A Rwandan soldier walks in front of a burned truck near Palma, Cabo Delgado, Mozambique. Thousands of Rwandan soldiers are assisting Mozambique amid insurgency.
- South Africa says multinational forces have ben able to disrupt insurgency in parts of Mozambique.
- More than 3 000 troops from several African countries were deployed to Cabo Delgado, Mozambique.
- More than 800 000 people were displaced.
South Africa’s military chief said Wednesday that multinational forces had been able to “disrupt” jihadist rebels in northern Mozambique since their deployment there last year.
More than 3 100 troops from several African countries moved into troubled Cabo Delgado province last July after Islamist insurgents seized swathes of territory.
Southern African “forces met strong resistance from the terrorists but were able to inflict fatal casualties and disrupt activities,” General Rudzani Maphwanya told media in Pretoria.
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The international forces “continue to dominate and pursue the terrorists in the operational area.”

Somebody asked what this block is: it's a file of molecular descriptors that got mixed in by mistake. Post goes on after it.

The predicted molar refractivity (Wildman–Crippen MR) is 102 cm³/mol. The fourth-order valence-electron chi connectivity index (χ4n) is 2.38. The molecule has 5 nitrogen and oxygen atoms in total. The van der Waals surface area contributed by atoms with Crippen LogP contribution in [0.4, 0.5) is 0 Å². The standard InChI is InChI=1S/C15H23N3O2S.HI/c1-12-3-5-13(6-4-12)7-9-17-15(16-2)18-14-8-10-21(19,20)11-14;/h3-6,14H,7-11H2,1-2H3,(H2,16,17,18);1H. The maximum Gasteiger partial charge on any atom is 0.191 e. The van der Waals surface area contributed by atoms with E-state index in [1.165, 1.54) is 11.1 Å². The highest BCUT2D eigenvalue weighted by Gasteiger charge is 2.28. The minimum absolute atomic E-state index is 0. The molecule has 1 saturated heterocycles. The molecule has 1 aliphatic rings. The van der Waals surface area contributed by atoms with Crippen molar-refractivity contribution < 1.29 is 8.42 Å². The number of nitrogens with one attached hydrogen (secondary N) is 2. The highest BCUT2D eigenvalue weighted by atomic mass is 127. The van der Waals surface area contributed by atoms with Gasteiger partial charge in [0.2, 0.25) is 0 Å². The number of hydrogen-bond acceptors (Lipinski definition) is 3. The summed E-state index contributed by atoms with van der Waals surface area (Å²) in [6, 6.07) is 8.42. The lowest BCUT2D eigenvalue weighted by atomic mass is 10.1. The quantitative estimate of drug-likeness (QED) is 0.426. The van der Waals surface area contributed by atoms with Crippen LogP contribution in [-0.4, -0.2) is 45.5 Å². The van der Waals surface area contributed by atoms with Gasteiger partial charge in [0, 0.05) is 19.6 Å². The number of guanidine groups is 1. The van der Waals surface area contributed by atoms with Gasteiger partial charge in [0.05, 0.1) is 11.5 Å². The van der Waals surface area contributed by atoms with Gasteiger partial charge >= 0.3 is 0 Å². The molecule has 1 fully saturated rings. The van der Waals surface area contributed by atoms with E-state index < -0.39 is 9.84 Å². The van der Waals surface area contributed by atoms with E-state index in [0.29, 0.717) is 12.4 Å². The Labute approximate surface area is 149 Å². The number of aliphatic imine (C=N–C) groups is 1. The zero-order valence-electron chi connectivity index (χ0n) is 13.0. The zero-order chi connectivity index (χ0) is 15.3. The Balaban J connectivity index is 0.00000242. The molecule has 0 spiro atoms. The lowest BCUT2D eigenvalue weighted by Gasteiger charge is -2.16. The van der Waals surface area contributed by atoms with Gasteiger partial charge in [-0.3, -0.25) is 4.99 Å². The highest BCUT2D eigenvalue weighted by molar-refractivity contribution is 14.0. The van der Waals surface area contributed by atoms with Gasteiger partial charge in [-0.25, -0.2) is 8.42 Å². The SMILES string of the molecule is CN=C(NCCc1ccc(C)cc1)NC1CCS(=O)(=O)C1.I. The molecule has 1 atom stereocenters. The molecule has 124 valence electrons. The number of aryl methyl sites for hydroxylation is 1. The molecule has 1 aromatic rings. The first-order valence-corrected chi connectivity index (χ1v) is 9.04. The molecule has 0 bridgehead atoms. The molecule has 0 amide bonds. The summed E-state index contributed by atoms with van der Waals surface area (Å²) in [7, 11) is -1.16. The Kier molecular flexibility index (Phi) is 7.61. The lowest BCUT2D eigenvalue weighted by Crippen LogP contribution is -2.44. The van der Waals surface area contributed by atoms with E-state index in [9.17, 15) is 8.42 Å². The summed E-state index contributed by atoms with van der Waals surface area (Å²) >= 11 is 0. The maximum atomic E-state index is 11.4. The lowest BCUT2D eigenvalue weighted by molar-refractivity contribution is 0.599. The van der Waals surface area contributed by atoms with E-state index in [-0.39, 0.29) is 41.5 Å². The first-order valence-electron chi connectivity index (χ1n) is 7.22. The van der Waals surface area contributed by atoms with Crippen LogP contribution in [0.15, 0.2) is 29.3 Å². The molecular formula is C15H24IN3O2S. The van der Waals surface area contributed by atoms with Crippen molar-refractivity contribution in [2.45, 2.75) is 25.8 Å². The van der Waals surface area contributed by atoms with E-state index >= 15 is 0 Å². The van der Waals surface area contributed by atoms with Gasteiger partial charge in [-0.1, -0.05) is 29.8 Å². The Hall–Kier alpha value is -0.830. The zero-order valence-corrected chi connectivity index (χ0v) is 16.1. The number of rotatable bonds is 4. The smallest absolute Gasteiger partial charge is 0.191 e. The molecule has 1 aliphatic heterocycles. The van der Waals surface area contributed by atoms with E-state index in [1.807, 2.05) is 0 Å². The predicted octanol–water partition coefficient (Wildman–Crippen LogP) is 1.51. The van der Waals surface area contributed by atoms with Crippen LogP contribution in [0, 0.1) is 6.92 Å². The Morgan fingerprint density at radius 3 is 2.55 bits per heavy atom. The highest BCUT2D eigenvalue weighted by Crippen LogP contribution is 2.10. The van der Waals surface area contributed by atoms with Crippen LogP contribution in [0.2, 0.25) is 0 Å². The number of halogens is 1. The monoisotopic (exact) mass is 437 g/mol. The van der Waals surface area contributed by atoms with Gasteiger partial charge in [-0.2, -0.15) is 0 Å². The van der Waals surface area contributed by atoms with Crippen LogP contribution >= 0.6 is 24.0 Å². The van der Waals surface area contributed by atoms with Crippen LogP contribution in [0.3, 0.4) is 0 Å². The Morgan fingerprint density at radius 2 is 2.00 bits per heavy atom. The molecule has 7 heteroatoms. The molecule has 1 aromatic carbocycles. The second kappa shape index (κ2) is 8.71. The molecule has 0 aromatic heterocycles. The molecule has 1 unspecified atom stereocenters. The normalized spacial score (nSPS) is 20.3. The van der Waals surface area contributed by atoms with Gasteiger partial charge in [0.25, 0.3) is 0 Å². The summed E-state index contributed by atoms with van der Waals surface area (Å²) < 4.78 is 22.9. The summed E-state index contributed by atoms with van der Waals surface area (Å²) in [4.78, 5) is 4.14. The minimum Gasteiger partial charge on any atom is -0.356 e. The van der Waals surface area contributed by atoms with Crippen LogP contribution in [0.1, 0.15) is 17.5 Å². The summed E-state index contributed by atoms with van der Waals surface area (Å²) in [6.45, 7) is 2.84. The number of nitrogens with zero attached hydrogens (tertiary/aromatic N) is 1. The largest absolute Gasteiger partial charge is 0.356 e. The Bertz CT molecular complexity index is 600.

But Maphwanya said military action was not enough to resolve the crisis.
He called for stronger governance to help people in the region return to normal life.
“You must create conditions for the people of Mozambique to start picking up where things have fallen between the cracks and start going on with their lives,” he said.
Deadly skirmishes still continue though in parts with the conflict tracker organisation Acled reporting Wednesday that three Mozambican soldiers were killed last week in clashes with the militants in Nangade district of Cabo Delgado.
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“On 5 April, three soldiers were killed by insurgents in an attack on an army base at Mandimba, in eastern Nangade,” reported Acled.
Jihadist violence has killed at least 3 894 people, with 1 693 of them being civilians since the start of the campaign more than four years ago, according to conflict tracker organisation Acled.
Around 820 000 people have been displaced since 2017, according to the International Crisis Group (ICG) think tank.
Mozambican President Filipe Nyusi reported in December that the gas-rich region had suffered fewer attacks since the international deployment.
Cabo Delgado is the only part of Mozambique with a Muslim majority, and also one of the poorest parts of one of the world’s impoverished countries.
Efforts to exploit the gas fields have drawn one of the biggest-ever investments in Africa, including a $20-billion project from TotalEnergies.
However, a brazen raid on the coastal town of Palma in March 2021 prompted the oil and gas company to suspend work on the project.